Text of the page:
Horticulture Research International

Lymington, United Kingdom

Horticulture Research International

Lymington, United Kingdom
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Munir M.,University of Reading | Munir M.,King Faisal University | Hadley P.,University of Reading | Carew J.,University of Reading | And 2 more authors.
Pakistan Journal of Botany | Year: 2017

The objective of study was to quantify the flowering and leaf number response of Antirrhinum majus L. cv. Chimes White to different photoperiods, night temperatures and light integrals using photo-thermal model. Two experiments were conducted i.e. first one in February (under low ambient light integrals) and the second one in June (under high ambient light integrals). In each experiment plants of an early flowering cv. Chimes White were transferred (after 80% germination) to two night temperature suits (set-point temperatures 10 and 20°C), each having four photoperiod chambers (8, 11, 14 and 17 h.d-1). Results revealed that plants flowered earlier at long photoperiod (17 h.d-1), higher mean diurnal temperature (19.2°C in February and 23.4°C in June) and high ambient light integrals (8.26 MJ.m-2.d-1) and vice versa. These findings were successfully incorporated in to photo-thermal model, which was not reported before in Antirrhinum. The simple linear model hence updated, which would be helpful for growers to predict and quantify flowering time and leaf number (plant quality) of Antirrhinum well before their plantation to maintain its continual supply to the market. © 2017, Pakistan Botanical Society. All rights reserved.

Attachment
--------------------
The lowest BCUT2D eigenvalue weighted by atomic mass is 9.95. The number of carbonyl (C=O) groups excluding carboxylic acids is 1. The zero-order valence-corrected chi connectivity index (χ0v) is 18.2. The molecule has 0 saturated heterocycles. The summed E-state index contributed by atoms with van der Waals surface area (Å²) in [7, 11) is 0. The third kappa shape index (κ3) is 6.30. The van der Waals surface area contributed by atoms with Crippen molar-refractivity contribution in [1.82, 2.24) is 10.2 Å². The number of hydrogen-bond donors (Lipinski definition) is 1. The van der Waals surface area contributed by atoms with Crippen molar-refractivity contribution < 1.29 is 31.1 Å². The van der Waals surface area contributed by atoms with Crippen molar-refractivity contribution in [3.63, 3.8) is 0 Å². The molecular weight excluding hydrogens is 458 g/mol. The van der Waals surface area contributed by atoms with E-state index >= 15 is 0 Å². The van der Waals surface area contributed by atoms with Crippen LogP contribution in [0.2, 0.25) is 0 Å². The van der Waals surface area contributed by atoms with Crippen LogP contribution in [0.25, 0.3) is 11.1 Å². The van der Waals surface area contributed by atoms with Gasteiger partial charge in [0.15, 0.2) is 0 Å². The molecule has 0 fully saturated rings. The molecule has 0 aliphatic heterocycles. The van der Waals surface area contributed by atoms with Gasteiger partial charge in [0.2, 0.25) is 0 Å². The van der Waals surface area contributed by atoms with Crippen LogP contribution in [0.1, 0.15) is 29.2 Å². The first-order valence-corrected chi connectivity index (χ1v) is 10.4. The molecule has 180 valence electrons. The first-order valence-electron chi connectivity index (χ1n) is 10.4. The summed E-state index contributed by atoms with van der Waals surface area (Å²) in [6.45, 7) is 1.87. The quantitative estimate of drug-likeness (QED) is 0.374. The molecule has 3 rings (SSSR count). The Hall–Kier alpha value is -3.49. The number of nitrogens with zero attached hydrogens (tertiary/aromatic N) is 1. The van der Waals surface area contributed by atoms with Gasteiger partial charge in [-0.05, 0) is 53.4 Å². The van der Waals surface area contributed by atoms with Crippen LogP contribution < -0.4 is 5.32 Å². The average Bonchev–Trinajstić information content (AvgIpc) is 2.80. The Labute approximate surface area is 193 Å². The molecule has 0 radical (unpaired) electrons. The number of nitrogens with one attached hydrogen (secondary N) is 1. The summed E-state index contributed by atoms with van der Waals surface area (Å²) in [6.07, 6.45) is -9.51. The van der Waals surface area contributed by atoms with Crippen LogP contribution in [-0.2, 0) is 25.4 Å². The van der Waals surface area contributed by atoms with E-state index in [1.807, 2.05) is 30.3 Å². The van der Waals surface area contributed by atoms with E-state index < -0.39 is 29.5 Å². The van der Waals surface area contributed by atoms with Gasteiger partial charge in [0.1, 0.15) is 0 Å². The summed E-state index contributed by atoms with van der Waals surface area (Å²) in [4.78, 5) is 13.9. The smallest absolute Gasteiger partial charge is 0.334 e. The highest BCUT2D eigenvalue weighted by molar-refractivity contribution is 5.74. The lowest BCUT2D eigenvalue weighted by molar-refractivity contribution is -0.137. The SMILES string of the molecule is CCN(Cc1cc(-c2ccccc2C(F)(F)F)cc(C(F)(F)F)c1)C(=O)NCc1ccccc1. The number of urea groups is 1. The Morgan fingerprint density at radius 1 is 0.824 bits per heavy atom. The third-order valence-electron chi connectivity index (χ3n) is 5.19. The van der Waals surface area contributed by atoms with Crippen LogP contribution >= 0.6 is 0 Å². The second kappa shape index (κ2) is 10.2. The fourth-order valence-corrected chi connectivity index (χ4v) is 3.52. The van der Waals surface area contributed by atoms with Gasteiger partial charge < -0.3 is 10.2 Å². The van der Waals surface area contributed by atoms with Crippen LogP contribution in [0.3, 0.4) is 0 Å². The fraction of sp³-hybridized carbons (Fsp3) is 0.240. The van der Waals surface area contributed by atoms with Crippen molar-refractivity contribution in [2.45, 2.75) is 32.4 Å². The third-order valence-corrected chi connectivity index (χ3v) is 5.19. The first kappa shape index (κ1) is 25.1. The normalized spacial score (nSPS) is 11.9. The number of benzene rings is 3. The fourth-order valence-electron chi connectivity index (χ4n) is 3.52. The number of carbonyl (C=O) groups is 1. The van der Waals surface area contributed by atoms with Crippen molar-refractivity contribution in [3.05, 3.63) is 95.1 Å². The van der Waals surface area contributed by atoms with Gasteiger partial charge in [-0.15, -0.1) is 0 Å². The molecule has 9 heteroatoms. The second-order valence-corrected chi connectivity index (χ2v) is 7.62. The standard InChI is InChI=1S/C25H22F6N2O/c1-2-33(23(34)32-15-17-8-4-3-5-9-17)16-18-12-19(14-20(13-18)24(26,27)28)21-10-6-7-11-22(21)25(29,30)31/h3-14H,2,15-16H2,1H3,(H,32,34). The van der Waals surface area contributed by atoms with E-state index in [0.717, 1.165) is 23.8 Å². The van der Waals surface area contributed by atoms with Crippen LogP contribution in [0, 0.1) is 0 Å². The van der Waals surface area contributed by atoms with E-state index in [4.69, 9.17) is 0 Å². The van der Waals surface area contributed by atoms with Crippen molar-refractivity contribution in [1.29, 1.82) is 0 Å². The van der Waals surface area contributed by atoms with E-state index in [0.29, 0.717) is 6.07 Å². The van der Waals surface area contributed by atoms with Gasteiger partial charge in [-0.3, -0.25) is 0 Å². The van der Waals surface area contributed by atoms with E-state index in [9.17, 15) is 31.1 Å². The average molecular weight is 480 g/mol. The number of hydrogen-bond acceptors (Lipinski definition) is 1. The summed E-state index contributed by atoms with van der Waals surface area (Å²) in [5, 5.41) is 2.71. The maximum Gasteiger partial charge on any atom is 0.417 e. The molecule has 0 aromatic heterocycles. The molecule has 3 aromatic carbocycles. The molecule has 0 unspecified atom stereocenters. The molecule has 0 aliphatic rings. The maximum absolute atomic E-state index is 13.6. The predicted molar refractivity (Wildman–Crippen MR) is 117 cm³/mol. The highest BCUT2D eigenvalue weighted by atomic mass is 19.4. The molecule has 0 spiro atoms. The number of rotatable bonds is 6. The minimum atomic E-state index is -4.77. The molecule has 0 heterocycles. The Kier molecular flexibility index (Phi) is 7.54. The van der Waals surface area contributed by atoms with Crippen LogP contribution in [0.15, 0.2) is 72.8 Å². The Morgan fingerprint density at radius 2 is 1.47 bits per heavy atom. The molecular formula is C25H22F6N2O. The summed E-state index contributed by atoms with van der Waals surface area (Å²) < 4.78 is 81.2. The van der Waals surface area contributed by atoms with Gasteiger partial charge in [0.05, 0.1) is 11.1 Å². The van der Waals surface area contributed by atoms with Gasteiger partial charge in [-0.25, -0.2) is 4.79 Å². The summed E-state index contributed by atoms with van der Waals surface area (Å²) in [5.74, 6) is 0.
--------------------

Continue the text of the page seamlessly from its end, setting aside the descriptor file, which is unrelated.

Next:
Colauto N.B.,Paranaense University | Fermor T.R.,Horticulture Research International | Eira A.F.,Paulista University | Linde G.A.,Paranaense University
Current Microbiology | Year: 2016

Casing layer is one step of Agaricus bisporus cultivation where there is a competitive environment with a high number of microorganisms and diversity interacting with mycelia. It is suggested that a minimal community of these microorganisms would be necessary to stimulate fructification. However, A. bisporus is not able to produce primordia in sterile casing layers or Petri dishes. Thus, the objective of this study was to characterize bacterial microbiota of casing layers from A. bisporus cultivation, isolate, identify and characterize the bacteria responsible for the stimulation of primordium and their action mechanism using Agaricusbitorquis as a primordium stimulation model. Bacterial and Pseudomonas spp. communities of different casing layers of A. bisporus cultivation were collected and quantified. It was concluded that Pseudomonas spp. corresponds to 75–85 % of bacterial population of the casing layers in A. bisporus cultivation and among those 12 % are Pseudomonas putida. Four biochemical assays were used to identify P. putida. In vitro primordium stimulation of living P. putida and non-living bacterial suspensions, after chemical or physical treatments, was tested using A.bitorquis as a primordium stimulation model. Primordium stimulation assay was registered by photographs, and micrographs of vertical cut of primordium were registered by scanning electron microscope. Interaction of living P. putida with A. bitorquis mycelia is capable of stimulating primordial instead of non-living bacterial suspensions. Stimulation of A. bitorquis primordia does not imply or is related to mycelial growth inhibition, but a hierarchical relation of primordium succession and development is suggested. © 2016, Springer Science+Business Media New York.